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UPDATE 3-Australia's Qantas to suspend Shanghai flights on low demand

(Adds Australian tourism group comment in paragraphs 6-7)

May 14 (Reuters) - Qantas Airways said on Tuesday it will suspend flights to Shanghai starting on July 28, citing low demand, nine months after the Australian flag carrier resumed service from Sydney on hopes of a travel rebound following the pandemic.

International flight numbers to and from China are about 70% of pre-pandemic levels and have been slower to recover than in other markets because of fewer tourists and a domestic economic slowdown.

"Since COVID, the demand for travel between Australia and China has not recovered as strongly as expected. In some months, our flights to and from Shanghai have been operating around half-full," Qantas International CEO Cam Wallace said.

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Qantas aircraft on the Shanghai route will be redirected to other destinations across Asia with higher demand or new tourism opportunities, the company said.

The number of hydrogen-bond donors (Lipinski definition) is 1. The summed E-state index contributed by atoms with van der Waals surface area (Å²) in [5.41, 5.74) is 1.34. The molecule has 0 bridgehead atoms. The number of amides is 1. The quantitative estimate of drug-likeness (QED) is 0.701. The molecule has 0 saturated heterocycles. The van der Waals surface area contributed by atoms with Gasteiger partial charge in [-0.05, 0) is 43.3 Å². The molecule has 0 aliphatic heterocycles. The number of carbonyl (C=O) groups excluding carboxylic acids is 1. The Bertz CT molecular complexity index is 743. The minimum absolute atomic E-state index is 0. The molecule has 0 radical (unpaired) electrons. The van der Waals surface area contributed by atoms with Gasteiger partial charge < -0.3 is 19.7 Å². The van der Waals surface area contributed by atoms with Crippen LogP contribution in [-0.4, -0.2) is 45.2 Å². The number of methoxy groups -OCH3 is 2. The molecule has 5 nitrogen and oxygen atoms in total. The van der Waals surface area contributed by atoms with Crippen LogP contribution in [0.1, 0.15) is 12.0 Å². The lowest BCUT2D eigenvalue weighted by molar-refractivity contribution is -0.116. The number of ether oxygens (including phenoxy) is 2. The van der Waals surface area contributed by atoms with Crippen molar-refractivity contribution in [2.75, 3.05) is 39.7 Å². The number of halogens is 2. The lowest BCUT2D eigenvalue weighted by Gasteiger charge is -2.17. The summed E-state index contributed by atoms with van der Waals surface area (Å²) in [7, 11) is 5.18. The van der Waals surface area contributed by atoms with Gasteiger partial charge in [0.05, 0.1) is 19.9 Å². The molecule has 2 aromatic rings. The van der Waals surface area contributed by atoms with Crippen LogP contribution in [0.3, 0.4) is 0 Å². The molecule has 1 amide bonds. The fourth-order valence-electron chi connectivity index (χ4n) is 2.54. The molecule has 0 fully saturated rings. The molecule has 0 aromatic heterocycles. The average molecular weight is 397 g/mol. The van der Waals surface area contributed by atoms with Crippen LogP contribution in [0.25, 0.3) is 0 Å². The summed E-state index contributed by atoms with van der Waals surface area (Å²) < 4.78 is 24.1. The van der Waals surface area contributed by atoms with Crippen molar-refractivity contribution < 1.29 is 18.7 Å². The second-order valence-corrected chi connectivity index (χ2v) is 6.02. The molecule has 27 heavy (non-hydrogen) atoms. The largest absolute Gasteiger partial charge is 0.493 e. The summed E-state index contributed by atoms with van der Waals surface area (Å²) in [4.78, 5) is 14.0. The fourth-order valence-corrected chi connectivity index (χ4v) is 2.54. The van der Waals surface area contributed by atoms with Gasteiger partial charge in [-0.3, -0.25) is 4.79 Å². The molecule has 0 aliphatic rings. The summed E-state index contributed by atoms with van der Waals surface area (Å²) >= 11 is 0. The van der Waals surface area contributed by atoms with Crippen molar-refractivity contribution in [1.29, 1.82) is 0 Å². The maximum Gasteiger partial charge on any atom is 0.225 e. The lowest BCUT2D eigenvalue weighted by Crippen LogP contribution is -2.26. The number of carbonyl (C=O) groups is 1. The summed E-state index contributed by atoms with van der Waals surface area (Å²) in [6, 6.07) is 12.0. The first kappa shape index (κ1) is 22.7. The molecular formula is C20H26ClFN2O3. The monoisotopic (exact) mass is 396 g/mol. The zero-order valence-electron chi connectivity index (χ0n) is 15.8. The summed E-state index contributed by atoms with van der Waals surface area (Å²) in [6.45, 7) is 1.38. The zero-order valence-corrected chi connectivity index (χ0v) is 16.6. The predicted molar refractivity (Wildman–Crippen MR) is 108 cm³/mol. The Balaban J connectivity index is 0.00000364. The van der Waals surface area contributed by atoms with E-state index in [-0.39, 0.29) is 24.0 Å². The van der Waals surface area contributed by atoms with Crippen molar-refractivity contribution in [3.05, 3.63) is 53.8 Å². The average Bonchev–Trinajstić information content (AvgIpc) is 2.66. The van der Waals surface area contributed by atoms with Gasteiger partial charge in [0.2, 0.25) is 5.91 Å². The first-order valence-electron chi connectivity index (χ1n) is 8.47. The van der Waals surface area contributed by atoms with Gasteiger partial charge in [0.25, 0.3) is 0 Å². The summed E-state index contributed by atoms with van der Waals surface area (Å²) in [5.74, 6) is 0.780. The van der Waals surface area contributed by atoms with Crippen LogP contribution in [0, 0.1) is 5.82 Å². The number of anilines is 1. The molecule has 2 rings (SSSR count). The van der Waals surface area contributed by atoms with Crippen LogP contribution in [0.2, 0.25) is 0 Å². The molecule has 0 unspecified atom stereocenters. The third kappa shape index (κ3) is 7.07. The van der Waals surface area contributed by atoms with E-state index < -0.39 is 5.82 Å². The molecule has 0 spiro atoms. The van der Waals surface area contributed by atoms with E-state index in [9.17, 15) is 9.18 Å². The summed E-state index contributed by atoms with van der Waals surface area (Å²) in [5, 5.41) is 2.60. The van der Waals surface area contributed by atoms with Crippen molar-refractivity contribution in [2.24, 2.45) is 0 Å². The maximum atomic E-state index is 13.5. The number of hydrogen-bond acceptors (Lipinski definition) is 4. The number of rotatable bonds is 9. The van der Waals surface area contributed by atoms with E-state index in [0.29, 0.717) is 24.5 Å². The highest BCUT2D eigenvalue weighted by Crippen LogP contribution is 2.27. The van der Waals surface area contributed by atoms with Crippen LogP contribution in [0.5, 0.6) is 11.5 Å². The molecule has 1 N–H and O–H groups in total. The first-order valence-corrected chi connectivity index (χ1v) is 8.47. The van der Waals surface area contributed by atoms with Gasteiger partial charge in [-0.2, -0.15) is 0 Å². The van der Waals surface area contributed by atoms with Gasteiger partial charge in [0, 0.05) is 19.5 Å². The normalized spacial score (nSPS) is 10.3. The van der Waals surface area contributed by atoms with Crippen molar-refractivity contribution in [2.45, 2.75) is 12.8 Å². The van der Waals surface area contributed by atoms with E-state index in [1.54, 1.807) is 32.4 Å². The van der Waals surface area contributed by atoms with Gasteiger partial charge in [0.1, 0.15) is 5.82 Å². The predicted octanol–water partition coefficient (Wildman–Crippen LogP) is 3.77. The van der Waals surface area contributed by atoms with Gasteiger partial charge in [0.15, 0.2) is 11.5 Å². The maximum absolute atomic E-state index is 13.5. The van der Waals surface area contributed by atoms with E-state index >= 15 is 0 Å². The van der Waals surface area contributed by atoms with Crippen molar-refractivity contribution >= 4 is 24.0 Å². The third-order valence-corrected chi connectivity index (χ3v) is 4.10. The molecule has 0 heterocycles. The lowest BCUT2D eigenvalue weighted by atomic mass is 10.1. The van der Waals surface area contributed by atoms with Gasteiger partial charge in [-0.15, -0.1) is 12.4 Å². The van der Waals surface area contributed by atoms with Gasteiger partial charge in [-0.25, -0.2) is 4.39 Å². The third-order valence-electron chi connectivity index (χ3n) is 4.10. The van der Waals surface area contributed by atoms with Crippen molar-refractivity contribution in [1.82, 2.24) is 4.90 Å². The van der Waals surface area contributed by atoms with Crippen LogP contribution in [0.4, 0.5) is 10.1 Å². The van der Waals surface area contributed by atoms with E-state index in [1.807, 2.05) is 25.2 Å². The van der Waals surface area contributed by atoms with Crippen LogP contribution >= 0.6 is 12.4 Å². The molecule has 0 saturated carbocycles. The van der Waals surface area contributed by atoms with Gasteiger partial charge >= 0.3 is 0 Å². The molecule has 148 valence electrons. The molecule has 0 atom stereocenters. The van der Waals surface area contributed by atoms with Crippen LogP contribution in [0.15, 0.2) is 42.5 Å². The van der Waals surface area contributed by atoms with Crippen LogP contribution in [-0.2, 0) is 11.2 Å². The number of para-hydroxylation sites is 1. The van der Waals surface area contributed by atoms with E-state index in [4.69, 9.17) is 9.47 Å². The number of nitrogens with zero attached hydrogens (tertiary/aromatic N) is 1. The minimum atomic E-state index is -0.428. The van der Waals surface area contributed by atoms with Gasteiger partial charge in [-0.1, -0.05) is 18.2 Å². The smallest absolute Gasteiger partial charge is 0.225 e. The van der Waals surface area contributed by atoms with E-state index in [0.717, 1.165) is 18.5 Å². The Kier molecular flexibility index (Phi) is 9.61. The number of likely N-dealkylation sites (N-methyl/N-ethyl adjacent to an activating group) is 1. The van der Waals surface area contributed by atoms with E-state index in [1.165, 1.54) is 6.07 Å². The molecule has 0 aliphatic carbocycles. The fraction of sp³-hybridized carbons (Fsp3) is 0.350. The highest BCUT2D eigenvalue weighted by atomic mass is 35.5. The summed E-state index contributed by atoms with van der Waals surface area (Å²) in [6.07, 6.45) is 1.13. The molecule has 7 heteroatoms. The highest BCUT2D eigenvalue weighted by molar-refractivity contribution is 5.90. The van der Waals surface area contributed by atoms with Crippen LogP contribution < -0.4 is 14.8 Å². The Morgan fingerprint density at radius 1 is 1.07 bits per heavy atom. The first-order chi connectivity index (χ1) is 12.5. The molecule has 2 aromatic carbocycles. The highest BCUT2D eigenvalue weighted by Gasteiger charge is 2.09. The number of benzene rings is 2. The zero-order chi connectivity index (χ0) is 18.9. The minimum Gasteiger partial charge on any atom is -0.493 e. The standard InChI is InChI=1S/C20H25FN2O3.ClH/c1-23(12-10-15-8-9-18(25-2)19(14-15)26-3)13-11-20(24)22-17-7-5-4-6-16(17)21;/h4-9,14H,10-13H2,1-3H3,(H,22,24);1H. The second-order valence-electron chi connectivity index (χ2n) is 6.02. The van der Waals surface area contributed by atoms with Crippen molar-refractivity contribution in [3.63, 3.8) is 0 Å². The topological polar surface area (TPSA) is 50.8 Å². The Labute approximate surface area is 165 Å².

Qantas will continue to monitor the Australia-China market closely and return to Shanghai when demand has recovered, the carrier added.

"Since borders reopened, Chinese visitors have been slow to return to Australia, despite aviation capacity increasing," said Margy Osmond, CEO of industry group Tourism & Transport Forum Australia.

She said arrivals from China, now the fourth-largest source of international visitors to Australia, were in March at just 47% of the pre-pandemic levels seen in March 2019. Before COVID-19, China was Australia's top tourism market.

Qantas still flies to Hong Kong from Sydney and Melbourne, and has partnerships with other airlines for onward travel within China.

The carrier announced a new route from Brisbane to Manila starting in late October, as well as additional flights to Singapore. It will also increase its flight frequency from Sydney to Bengaluru.

China's aviation regulator has said it expects international flights to return to 80% of pre-COVID levels by the end of 2024.

China's domestic flight capacity recovered faster, surging past 2019 levels in early 2023 soon after the country lifted travel restrictions.

U.S.-China flights have seen the slowest recovery but are increasing, with services at 16.5% of pre-pandemic levels, the International Air Transport Association said this month. (Reporting by Aaditya Govind Rao in Bengaluru and Lisa Barrington in Seoul; Editing by Sherry Jacob-Phillips, Gerry Doyle and Jamie Freed)